I looked at Pardey's design for a hatch turtle over the companionway. Granted it is simple and I quite certain serves their purpose and fits their marketing strategies. We decided to fit a full size dodger on IDUNA. After interviewing several BCC owners who had cruised, we wanted more protection from the elements and also a place to keep binoculars, etc. temporarily out of the elements. When we approach an anchorage or harbor, we keep the chart handy under the dodger. We have been out in "some cold nasty stuff" on the Chesapeake without a dodger. A dodger would have kept the spray off the crew and allowed a place of refuge while maintaining a watch.

Larry's bronze track on the bowsprit is an adaptation of the sail handling system fitted to the English pilot cutters and fishing boats off the English coast - "Hand Reef And Steer by Tom Cunliffe. These workboats were fitted with a black iron or galvanized ring that loosely fitted over the bowsprit. The jib tack was secured to the ring and an outhaul used to haul to ring to the end of the bowsprit. The sail was hoisted and the luff rope/wire made taught with a two-part purchase fitted to the halyard. Because these bowsprits were able to be reefed, they lacked a jib stay, hence four-part running tackles were used for the bobstay and sometimes the whisker stays. Newer boats, circa 1900's, replaced this setup with a Wykeham Martin Furler. This all bronze unit is still in production and offered by Davey & Company Ltd, England. The Davey & Company USA importer is www.RWrope.com. Pardey's adaptation uses a second jib stay attached to track slide. This arrangement allows the use of hanked head sails but does require a removable "lazy jib stay", an outhaul and a halyard. The one negative to the Pardey arrangement is the use of screws to take the load when the "lazy jib stay" is made taught by a highfield lever. Pardey's adaptation of an old system does have merit. It is simple and allows the use of hanked sails. Further it keeps the crew off the "widow maker." Larry is very innovative and we admire his talent and depth of knowledge.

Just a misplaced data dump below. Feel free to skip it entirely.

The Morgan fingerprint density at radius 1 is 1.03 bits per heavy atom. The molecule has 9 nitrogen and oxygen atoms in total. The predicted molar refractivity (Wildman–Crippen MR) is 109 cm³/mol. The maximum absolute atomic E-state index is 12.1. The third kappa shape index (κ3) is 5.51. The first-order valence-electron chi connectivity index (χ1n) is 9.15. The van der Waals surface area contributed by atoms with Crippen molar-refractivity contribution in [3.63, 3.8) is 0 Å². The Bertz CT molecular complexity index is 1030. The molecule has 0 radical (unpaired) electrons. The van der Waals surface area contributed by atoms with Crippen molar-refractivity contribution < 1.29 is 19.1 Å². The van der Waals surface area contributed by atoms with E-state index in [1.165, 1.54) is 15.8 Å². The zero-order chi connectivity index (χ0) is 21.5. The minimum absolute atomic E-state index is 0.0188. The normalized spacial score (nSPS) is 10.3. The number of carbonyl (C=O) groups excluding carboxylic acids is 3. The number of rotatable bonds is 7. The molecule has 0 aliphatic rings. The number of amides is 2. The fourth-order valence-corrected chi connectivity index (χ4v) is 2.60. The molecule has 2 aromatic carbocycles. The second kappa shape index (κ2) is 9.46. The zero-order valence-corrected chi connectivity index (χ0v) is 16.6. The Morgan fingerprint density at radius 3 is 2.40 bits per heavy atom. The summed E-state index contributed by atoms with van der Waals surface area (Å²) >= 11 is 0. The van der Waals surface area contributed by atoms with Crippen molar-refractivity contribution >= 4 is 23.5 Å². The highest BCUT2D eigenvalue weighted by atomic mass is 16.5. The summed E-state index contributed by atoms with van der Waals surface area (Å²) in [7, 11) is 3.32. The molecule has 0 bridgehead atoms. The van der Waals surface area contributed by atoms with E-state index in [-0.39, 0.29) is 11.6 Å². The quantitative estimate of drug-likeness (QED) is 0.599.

On our last boat, we used a bonnet reefing system on the jib. This is a reefing system that was used in the age of sail. The Pardey's just adaptive it to there needs and made it more modern. "The Cost Conscientious Cruiser" by Lin and Larry Pardey has a chapter devoted to the system. It was easy to use and gave us good sail shape because the headsail was hanked to the jib stay and could be tensioned. The bowsprit on African Moon was a little longer than 3 ft, had a nice platform and strong pulpit. This was not a fun place to be when the chop was running at 3' to 4' in Galveston Bay. I did the work at the end the end of the little "widow maker." At times, I was in a state of free fall. When we purchased IDUNA, I decided neither one of us had right to be out on the "widow maker" and we installed a roller furler system. Which is best? I suspect the Parley's system results in better sail shape than a furler system but is a little more complicated because of the second jib stay, track outhaul and highfield lever. Further, when working the headsail, a crew member must be on the foredeck. This is not the case with a furler system. As always, either choice is a compromise. Perhaps if we were younger or had over a half a lifetime at sea, we would use the bowsprit sail track system but today,we plan to keep the furler.

The term "widow maker" was widely used in the days of working sail. When the first fishing schooner were designed with an all inboard rig, i.e. no bowsprit, the old school laughed but it did not take too long before the old school started to notice all the crew came back to the dock. When the old schooners reached the end of their service life, about 15 years, they were replaced with inboard rigged schooners.

Fair Winds,

Rod




Edited 1 times. Last edit at 04/04/08 07:13PM by IDUNA.